Email Account Compromise (EAC) is a cybersecurity attack that aims to fully compromise a user’s email account and gain access to the user’s inbox. This attack may be executed via one of several techniques, including malware, phishing, and brute force via password spray. The attacker will then use the compromised account to send phishing emails to the user’s contacts in an attempt to steal data, funds, and highly sensitive and personal information.

Often associated with Business Email Compromise (BEC), EAC has its own characteristics that all organizations should be aware of as an equally dangerous form of attack. This article will discuss the differences between Email Account Compromise and Business Email Compromise (BEC) as well as tactics for prevention.

Business Email Compromise

Business Email Compromise (BEC) is a method of attack cybercriminals use to manipulate the recipient of an email into thinking the message is coming from a legitimate and trusted source, instead of a hacker. Email accounts can be compromised by a phishing attempt or with social engineering tactics. After establishing misplaced trust, the attacker will make requests with the intention of defrauding the company, its employees, customers, and partners.

BEC also referred to as a man-in-the-middle attack, is a variant of a phishing attack that is intended to convince an employee into making a wired payment into a fake bank account. These attempts are often unnoticed by email security services as they don’t contain malware.

EAC and BEC Differences

BEC and EAC are similar threats with key differences. Security staff should protect user email accounts from both and build systems that will identify, isolate, and remediate each as soon as a compromise is spotted. Part of what makes EAC attacks so complex is the fact that the phishing emails are sent from a legitimate source as the account has been compromised. This also makes them much harder for the recipient to detect and disregard.

The main difference between the two attacks is that BEC is based on messages that are believed to come from a trusted source, whereas EAC messages are actually sent from a real individual. Attackers use various tactics, such as password spray, phishing, and malware, to compromise victims' email accounts, gaining access to legitimate mailboxes. After gaining access to the email accounts, an attacker is now able to exfiltrate data from the account, change forwarding and aliasing rules to hide future campaigns, and launch fraud or theft campaigns.

This does not include the potential of spreading malware, spyware, or ransomware, which are also possible risks once an email account has been compromised. EAC is dangerous because of the “the call is coming from inside the house” mentality where once the account is compromised, security mechanisms such as DMARC (Domain-based Message Authentication, Reporting, and Conformance), will fail to perform their jobs.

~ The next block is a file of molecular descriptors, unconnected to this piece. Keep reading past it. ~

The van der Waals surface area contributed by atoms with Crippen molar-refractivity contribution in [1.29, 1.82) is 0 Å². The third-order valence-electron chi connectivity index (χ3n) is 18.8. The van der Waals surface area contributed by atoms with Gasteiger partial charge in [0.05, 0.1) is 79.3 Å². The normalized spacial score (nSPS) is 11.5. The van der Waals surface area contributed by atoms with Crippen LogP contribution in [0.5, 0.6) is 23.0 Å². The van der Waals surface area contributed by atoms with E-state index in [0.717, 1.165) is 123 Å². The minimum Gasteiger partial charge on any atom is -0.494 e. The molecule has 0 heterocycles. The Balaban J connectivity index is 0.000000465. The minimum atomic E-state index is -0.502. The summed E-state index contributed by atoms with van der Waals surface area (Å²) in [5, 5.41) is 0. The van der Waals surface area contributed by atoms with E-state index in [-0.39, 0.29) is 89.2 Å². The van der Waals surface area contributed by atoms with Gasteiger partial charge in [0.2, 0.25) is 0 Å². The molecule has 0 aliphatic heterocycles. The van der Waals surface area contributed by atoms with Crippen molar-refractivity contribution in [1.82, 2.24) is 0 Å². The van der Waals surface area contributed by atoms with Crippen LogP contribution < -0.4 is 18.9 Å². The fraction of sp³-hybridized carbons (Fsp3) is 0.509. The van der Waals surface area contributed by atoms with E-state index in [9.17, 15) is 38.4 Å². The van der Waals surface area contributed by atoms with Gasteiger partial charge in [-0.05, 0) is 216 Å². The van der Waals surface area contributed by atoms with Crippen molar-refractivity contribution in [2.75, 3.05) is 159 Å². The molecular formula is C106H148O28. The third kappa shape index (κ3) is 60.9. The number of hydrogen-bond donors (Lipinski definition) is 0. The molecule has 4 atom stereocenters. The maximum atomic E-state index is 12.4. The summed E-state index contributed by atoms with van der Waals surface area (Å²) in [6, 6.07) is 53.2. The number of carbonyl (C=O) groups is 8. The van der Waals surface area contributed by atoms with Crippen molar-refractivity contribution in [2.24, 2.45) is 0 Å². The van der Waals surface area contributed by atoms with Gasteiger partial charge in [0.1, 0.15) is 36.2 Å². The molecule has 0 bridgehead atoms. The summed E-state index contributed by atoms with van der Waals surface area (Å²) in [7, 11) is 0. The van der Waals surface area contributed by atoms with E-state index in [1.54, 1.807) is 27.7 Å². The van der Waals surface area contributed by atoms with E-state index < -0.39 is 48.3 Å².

One of the biggest differences between the attacks is in the way systems protect against them. BEC protection begins with suspicion, when an email requests something unusual or even extraordinary in terms of information or action, confirming with the sender that the request is legitimate. EAC protection differs in that it starts by preventing email accounts against a takeover by any method and then extends protection against malicious email to those messages that come from corporate accounts.

Tips for Preventing Email Account Compromise

Because many cyber attackers rely on social engineering techniques, prevention protocols such as antivirus, or spam filters are ineffective. It is important to educate employees on prevention techniques, especially for staff who are likely to be the victims of phishing attempts. Some tips for preventing a successful attack include:

  • Be mindful of shared information: Attackers will sometimes use social media to gather information on their target. Limit the information you share both professionally and publically.
  • Confirm the content: Any suspicious requests made over email should be verified in person with the user. 
  • Protect your password: Keeping your password information private and changing your password often decreases the risks of your account being compromised via password spray.
  • Enable two-factor or multi-factor authentication: Adding this feature to all of your organization’s email accounts will add an extra layer of security.  
  • Think before you click: Hover over the hyperlinks in the email to view a preview before clicking on them to ensure they are coming from a legitimate and safe source.
  • Educate your staff: Teach your team how to detect these attacks. 
  • Invest in a multi-layered security solution: Email security depends on defense in depth as no single security feature alone is enough to defend email against advanced attacks. An effective business email security solution should include multiple features and technologies designed to work harmoniously to detect and block threats in real-time, building on each other to provide stronger, more effective protection than any of these features would on their own.

The Bottom Line

Email Account Compromise is a cyberattack that leverages the user’s inbox before sending dangerous phishing emails. Because high-level employees involved in finance or wire transfers can be compromised or manipulated into making fraudulent transfers, hundreds of thousands of dollars may be lost. Business Email Compromise is a similar attack that organizations should also be mindful of, as it is equally dangerous. Both of these targeted attacks can be prevented from plaguing your business when the best practices discussed in this article are implemented.

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